Police officials tell Germantown residents ‘we will help you, all you have to do is call us’

Addressing a host of Philadelphia Police Department officials, Nettie Boykin lamented the changes in her neighborhood.

A resident of the 100 block of Seymour St. since 1962, Boykin’s blunt appraisal of crime trends and the police response to them at Tuesday’s Southwest Lower Central Germantown Community Association meeting were informed by her five decades of residence. In fact, that very day was her 50th anniversary of residence.

Foreseeing trouble ahead, the retired city employee beseeched the police commissioner, deputy commissioner, inspector, captain, lieutenant and all other police officers present for assistance.

“This place is going to go if we don’t get any help over here,” she said.

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Talking to residents

Police Commissioner Charles Ramsey took the helm of SOLO Germantown’s monthly meeting.

There, he spoke to a room full of residents at the Holy Temple of Deliverance Church about police-related topics ranging from broad departmental strategy to local deployment tactics.

His supporting cast included Deputy Commissioner Kevin Bethel, who heads police patrol operations, and Capt. Michael Craighead, who was recently appointed to the command position of the 39th District.

Foregoing a formal presentation, Ramsey addressed written and impromptu questions from the residents on a variety subjects, assisted on occasion by his subordinates on certain issues of local concern, such as the deployment of foot patrol officers on Germantown and Wayne avenues.

“He’s still there,” said Craighead of the Wayne Ave. officer.

The roots of crime

Foremost among Ramsey’s responses were the causes and instruments linked to many crimes across the city: Drugs and guns.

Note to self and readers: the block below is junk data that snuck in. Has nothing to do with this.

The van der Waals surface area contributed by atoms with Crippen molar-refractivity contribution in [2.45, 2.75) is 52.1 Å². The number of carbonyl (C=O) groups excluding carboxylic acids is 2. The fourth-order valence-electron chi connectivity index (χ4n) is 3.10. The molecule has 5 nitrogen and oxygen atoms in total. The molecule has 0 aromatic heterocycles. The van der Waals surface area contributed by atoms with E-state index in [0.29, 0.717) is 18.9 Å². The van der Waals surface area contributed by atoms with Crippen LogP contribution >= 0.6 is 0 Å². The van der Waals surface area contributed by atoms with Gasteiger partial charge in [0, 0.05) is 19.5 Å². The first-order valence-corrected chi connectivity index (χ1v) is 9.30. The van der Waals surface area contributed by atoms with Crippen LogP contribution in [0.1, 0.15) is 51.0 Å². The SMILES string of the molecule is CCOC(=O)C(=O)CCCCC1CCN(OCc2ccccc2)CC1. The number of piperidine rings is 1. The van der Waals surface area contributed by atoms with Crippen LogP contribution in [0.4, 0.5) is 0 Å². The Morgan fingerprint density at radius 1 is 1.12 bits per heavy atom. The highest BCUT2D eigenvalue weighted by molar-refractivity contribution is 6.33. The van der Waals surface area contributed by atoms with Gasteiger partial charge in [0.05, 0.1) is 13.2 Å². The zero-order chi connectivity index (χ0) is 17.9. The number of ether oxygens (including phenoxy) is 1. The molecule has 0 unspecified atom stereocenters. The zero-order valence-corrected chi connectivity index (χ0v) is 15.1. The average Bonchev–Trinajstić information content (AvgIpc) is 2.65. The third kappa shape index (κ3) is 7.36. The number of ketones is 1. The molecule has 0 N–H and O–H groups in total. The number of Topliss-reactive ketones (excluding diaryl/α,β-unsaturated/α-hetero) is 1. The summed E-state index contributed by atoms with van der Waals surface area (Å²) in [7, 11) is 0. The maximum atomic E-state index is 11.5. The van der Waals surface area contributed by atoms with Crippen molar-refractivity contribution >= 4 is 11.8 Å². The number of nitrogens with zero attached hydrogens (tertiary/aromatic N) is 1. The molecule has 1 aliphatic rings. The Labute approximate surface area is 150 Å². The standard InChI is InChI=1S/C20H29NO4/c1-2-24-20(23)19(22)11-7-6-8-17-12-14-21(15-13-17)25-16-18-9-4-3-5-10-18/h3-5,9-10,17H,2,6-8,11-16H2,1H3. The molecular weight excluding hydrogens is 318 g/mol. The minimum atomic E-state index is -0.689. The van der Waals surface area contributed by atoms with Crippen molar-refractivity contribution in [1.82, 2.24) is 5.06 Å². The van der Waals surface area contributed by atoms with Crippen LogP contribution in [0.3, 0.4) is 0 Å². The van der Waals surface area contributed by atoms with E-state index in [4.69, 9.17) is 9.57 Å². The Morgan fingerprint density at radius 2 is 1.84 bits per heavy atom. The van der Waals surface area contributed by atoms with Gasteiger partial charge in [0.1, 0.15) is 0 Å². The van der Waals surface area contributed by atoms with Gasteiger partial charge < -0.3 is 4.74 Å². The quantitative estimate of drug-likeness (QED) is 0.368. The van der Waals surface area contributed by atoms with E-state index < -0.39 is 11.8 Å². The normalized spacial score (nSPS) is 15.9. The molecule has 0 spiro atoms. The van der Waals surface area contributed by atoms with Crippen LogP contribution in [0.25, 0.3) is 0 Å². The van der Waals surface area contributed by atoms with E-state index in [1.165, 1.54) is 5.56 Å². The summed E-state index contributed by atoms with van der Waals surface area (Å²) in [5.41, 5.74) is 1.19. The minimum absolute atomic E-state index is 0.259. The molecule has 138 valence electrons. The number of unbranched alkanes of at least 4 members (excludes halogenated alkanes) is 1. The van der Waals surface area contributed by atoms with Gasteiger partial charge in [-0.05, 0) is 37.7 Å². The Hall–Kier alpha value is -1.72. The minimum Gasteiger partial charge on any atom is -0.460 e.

Drugs, he said, continue to be one the biggest problems faced by the PPD, with a majority of crimes in the city being linked to their use or distribution. Citywide, both uniformed Narcotics Strike Force and plainclothes Narcotics Field Units are deployed. In the 39th District, a Narcotics Enforcement Team was recently restored, and is commanded directly by Craighead.

With respect to guns, Ramsey observed that Pennsylvania’s gun laws are among the weakest in the nation. Given that only state lawmakers have the right to amend gun laws, he was not optimistic that any changes would occur at the legislative level.

However, in an attempt to remediate this situation, the PPD is coordinating with the District Attorney’s office to give gun offenders stronger sentences.

Asked if gun buy-back programs could be implemented, Ramsey noted that while many times the guns received are not what he termed “crime” guns, he favored any initiative to get guns off the streets.

Eighth District Councilwoman Cindy Bass added that while gun buy-backs are costly, if there was sufficient support, her office would look into the program.

Quality of life issues a meeting focus

Lest non-911-issues get lost in a sea of statistics and strategy, Ramsey was asked if a “quality of life task force” could be implemented.